Matter and Motion                                                            Spring Quarter 2005                                                                     Rob Knapp

Coordinated Study Program                               year-long program (Fall, Winter, Spring)                                              Laura Michelsen


The regular weekly schedule shows the components of the program. All meetings are in the Seminar II building unless noted.





9:45–10:40 am Chemistry/Physics

10:50–11:45 am Calculus


9:00 am - 1:00 pm Lab

Lab II 1234, 1241

9:45–11:45 am Chemistry/Physics



9:45–11:45 Seminar

D3107, D3109

12-1 Triad problem presentations D3110,3112

12 – 1 tutor session D3105

1-2 Governance D3105


12-1 Triad problem presentations D3110,3112




2:00–4:00 pm Calculus


1:15–2:45 pm tutor session D3105

2:00–4:00 pm  Calculus


2:00–4:00 pm




also MONDAY 3:30-5 pm tutor session D3105

4:15-5:30 pm tutor session


Chemistry/Physics:  the study of matter and motion (hence the title).  This quarter will conclude a full year of integrated study of chemistry and physics.  Spring Quarter will cover the vital topics of Newtonian mechanics and chemical kinetics, together with further discussion of chemical bonds, and will conclude with a study of light, including topics in geometric and physical optics, spectroscopy, and physical/chemical origins of color, with an optional component on light and color in the outdoor environment.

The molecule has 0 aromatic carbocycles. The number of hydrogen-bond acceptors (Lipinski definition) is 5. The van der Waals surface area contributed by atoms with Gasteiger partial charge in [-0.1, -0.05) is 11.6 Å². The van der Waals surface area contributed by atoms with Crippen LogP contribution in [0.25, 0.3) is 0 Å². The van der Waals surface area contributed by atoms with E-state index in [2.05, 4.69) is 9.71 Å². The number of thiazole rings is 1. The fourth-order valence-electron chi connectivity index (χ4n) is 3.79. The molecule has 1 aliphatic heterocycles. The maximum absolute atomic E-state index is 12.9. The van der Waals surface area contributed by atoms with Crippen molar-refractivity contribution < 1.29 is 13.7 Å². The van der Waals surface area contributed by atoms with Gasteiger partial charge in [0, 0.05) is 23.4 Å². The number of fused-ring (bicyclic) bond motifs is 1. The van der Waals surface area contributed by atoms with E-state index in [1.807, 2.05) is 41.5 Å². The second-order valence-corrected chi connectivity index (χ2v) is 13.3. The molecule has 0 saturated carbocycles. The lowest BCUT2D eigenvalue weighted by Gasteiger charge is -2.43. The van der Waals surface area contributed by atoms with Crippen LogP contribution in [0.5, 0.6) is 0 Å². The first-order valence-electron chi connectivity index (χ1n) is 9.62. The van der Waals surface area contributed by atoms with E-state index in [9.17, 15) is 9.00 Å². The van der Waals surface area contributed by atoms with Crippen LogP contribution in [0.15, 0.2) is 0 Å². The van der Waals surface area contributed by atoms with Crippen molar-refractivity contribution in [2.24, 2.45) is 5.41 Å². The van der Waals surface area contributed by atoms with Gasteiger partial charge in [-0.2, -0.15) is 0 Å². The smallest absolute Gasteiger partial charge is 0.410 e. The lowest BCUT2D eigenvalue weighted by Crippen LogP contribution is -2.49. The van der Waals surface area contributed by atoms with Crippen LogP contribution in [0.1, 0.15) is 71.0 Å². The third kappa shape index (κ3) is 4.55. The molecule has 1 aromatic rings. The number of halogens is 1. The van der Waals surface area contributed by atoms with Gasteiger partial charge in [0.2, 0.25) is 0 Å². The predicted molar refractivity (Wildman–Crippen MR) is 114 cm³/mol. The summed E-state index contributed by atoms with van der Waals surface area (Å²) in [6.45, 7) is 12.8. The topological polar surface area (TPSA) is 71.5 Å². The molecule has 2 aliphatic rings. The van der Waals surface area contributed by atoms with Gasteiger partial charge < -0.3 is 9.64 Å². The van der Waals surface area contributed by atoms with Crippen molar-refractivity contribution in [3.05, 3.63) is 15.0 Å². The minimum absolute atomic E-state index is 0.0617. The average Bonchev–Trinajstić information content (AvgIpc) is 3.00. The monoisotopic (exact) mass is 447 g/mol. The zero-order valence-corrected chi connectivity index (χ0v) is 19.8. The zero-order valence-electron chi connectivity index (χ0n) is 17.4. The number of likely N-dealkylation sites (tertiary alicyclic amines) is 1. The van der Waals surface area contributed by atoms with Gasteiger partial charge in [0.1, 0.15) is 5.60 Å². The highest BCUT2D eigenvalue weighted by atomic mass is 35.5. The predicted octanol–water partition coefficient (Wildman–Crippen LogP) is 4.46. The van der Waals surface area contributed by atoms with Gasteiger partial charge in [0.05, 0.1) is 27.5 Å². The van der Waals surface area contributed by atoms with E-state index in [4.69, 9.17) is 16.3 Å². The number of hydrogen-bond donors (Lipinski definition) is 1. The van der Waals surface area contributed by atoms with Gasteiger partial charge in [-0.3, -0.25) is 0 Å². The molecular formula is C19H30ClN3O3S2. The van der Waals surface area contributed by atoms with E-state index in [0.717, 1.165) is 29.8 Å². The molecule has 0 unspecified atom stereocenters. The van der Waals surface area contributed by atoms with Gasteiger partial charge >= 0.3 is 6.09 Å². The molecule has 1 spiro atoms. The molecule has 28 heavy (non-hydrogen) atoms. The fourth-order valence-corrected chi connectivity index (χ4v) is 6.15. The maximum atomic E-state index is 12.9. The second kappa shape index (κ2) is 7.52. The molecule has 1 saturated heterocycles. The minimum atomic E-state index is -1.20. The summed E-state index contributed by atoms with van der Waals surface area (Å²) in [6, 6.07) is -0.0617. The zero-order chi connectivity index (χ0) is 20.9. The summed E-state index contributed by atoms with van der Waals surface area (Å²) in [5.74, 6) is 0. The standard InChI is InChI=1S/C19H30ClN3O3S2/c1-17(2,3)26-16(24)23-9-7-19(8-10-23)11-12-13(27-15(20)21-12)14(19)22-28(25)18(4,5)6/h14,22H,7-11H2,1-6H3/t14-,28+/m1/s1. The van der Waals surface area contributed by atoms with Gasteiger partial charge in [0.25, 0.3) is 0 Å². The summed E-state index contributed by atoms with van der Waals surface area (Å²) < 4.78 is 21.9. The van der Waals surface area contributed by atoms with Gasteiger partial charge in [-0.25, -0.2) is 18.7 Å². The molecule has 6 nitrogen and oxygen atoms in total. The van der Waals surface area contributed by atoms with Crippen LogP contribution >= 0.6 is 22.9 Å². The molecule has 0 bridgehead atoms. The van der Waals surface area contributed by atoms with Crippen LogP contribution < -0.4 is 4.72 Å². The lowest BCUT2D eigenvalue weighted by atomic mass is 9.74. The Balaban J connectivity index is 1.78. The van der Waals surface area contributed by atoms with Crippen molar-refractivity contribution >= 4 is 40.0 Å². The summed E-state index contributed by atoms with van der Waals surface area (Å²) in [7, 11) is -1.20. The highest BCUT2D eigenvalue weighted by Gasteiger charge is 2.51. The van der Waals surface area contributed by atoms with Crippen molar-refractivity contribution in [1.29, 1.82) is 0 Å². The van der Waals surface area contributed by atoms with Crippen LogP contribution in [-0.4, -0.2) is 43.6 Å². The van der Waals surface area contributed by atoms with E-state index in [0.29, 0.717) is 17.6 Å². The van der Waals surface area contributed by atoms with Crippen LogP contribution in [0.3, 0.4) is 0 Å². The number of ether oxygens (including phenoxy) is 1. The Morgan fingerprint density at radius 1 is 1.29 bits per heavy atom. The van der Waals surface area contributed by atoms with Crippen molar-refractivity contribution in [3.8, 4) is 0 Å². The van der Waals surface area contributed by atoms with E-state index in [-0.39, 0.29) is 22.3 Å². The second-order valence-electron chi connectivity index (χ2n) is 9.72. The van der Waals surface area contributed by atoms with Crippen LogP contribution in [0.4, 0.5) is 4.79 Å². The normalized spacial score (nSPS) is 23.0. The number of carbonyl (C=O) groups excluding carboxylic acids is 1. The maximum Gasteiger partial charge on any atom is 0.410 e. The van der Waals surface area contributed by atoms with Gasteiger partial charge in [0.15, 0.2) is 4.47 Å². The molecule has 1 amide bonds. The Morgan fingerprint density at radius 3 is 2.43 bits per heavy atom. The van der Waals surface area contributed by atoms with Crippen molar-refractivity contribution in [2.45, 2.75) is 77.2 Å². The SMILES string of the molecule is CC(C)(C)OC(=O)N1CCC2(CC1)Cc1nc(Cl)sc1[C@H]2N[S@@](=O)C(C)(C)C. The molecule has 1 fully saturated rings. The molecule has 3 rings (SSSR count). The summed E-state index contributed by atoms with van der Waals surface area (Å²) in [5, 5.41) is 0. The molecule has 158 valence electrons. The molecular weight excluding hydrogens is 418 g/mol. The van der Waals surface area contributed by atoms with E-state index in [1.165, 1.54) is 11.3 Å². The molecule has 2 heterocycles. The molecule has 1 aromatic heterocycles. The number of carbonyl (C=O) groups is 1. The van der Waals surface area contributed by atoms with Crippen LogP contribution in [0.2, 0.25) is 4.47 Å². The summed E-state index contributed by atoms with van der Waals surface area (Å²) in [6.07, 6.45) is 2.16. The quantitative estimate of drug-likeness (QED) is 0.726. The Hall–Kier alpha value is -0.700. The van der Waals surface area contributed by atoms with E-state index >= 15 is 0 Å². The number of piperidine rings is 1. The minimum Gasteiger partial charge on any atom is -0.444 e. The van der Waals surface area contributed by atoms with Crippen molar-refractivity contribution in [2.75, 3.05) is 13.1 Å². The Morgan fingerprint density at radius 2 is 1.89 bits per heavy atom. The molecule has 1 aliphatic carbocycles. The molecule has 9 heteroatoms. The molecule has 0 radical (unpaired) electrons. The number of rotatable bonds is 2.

Optional Components: For last half of the quarter, students can propose up to half-time studies in physics, chemistry, or mathematics. Options already proposed include: light and color outdoors, multivariable calculus, and special relativity.

Chemistry/Physics Format:  We will meet three times a week for a total of five hours of lectures and/or workshops.  You will have weekly problem sets for which we expect detailed explanations of your methodology and reasoning. We will meet with each triad once a week for you to present a solution of one of the current problems. We will stress, as in the lab and seminar, the visual and contextual component of science. A student aide will be available for tutorial and homework help, at times to be determined for student convenience as much as possible.  The frequency and format of any testing will be determined by class discussion.

Calculus: the powerful and beautiful mathematics of change.  Again, Spring Quarter concludes a full year’s worth of first-year study. Topics will include differential equations, infinite series, and the approximation of functions. An option to study multivariable calculus in a semi-independent way is available.

Calculus Format: There will be weekly homework, in which we will ask for very full explanation and discussion on selected problems while others are to be done in more summary fashion. A graphing calculator (TI-83 or equivalent) is essential. A student aide will be available for tutorial and homework help, as well as the college Quantitative Reasoning Center (QRC). There will be mid-term and final tests whose aim is to bring out people’s best work: Choosing the best formats for this will be a matter of class discussion.